Executor

The person dealing with the estate of the person who has died is called an executor or an administrator. An executor is someone who is named in the will as responsible for dealing with the estate. An executor may have to apply for a special legal authority before they can deal with the estate. This is called probate.

An administrator is someone who is responsible for dealing with an estate under certain circumstances, for example, if there is no will or the named executors aren’t willing to act. An administrator has to apply for letters of administration before they can deal with an estate.

What does the executor or administrator do
The executor or administrator (also called the personal representative) takes responsibility for dealing with all of the estate. This involves:

finding all the financial documentation belonging to the person who died
sending a copy of the death certificate to the organisations that hold the money of the person who has died. Ask them for confirmation of the value of the money held at the date of death and the amount of income received during the last tax year up to the date of death. Also ask them to freeze the bank accounts so no one can take money out without the correct legal authority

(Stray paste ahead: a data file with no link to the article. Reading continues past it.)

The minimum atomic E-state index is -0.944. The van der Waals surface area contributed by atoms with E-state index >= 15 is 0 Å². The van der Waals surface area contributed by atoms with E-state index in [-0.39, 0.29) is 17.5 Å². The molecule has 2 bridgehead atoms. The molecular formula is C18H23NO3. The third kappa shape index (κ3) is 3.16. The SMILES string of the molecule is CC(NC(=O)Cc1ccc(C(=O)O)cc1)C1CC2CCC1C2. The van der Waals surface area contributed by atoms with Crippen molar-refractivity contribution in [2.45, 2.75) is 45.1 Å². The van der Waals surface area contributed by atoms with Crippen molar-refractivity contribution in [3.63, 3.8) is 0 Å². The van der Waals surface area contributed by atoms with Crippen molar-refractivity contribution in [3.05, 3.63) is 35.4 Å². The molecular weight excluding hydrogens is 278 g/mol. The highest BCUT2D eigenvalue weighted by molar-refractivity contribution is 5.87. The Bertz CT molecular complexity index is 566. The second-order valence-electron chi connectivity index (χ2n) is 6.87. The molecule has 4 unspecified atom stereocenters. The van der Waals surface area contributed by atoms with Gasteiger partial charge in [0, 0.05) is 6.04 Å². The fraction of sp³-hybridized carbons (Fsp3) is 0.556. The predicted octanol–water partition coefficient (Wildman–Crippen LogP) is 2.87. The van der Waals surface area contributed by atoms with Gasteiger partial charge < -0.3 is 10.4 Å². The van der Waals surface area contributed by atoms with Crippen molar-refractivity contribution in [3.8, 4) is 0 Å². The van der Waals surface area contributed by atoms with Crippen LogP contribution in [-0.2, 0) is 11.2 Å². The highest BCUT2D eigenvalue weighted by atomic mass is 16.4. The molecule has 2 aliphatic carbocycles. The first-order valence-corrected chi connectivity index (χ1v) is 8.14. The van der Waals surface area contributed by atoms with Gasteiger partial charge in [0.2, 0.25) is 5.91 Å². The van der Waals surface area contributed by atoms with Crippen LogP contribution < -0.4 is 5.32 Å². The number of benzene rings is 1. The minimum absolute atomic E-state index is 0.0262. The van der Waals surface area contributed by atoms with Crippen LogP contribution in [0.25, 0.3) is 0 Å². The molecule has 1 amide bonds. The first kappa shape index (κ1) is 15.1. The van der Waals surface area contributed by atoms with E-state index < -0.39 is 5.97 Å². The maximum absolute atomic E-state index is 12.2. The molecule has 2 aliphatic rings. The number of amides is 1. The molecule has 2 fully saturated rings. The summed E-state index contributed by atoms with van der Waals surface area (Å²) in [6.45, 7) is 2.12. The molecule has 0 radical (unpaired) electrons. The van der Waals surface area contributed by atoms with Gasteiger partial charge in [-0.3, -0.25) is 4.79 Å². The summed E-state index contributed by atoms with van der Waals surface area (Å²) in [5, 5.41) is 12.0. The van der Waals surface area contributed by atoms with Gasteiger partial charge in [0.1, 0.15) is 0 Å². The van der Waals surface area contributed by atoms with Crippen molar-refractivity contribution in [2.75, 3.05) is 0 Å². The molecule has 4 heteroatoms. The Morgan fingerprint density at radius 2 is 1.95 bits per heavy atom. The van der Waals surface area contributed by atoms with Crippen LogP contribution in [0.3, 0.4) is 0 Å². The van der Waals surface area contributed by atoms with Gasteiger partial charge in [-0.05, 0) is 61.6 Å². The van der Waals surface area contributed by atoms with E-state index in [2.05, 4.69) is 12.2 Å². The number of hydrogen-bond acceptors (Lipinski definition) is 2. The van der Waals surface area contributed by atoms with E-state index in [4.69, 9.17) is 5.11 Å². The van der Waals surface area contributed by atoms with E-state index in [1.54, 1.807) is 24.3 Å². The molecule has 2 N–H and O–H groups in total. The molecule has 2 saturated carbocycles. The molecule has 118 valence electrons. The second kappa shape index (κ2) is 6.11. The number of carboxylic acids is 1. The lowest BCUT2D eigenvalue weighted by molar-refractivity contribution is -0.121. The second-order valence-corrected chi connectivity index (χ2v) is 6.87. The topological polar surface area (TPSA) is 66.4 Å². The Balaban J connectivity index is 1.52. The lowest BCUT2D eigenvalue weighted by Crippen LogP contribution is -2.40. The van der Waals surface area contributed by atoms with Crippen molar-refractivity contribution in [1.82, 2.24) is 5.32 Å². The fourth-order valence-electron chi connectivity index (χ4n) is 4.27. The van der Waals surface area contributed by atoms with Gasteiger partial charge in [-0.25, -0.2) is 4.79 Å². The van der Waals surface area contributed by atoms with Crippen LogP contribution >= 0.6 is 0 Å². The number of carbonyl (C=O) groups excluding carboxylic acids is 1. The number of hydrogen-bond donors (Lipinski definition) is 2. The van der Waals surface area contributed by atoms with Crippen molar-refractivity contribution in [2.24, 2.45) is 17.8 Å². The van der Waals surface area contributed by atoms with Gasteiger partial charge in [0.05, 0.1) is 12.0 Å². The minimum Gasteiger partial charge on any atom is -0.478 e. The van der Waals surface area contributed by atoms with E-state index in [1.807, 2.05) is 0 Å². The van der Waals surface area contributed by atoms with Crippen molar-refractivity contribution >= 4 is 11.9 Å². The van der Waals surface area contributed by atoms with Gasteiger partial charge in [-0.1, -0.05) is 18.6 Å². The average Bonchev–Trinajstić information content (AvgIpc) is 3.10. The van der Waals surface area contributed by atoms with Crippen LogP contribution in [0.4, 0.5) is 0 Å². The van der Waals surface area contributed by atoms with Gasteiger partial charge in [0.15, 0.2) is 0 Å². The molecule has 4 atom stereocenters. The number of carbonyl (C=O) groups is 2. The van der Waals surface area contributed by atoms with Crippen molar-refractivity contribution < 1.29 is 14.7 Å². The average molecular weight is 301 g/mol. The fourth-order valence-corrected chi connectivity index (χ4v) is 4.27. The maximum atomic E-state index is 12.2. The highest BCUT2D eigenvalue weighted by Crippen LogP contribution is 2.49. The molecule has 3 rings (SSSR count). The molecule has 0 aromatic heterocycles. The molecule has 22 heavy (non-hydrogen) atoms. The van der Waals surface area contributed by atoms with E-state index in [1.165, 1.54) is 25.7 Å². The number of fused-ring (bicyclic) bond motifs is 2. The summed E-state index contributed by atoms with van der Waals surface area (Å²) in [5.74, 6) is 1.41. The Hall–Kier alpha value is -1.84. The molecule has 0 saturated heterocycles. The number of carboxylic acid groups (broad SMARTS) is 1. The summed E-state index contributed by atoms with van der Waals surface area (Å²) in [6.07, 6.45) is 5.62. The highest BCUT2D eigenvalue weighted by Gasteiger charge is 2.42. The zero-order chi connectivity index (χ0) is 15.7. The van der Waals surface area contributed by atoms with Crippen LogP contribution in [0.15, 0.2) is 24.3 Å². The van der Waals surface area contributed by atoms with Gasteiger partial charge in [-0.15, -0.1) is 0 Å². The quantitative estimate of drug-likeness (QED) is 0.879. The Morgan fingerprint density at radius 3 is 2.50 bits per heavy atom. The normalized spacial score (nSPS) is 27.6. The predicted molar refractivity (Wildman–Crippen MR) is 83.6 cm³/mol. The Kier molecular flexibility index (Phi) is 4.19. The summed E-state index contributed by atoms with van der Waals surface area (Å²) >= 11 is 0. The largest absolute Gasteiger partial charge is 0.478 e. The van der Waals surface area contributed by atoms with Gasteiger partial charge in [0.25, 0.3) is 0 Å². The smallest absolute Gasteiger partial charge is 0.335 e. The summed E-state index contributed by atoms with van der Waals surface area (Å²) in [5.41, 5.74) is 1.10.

opening a bank account on behalf of the estate
finding out details of money owed to the estate
finding out details of money owed by the person who has died
preparing a detailed list of the property, money and possessions and debts in the estate

working out the amount of inheritance tax due and arranging to pay it
preparing and sending off the documents required by the probate registry and HM Revenue and Customs
paying debts, expenses and fees, such as solicitors’ fees and probate fees
sharing out the estate, as set out in the will or according to the rules of intestacy.

If it appears that there are not enough assets in the estate to cover outstanding tax, expenses, bills and other liabilities, you should seek the advice of a solicitor. Administering an insolvent estate can be complicated.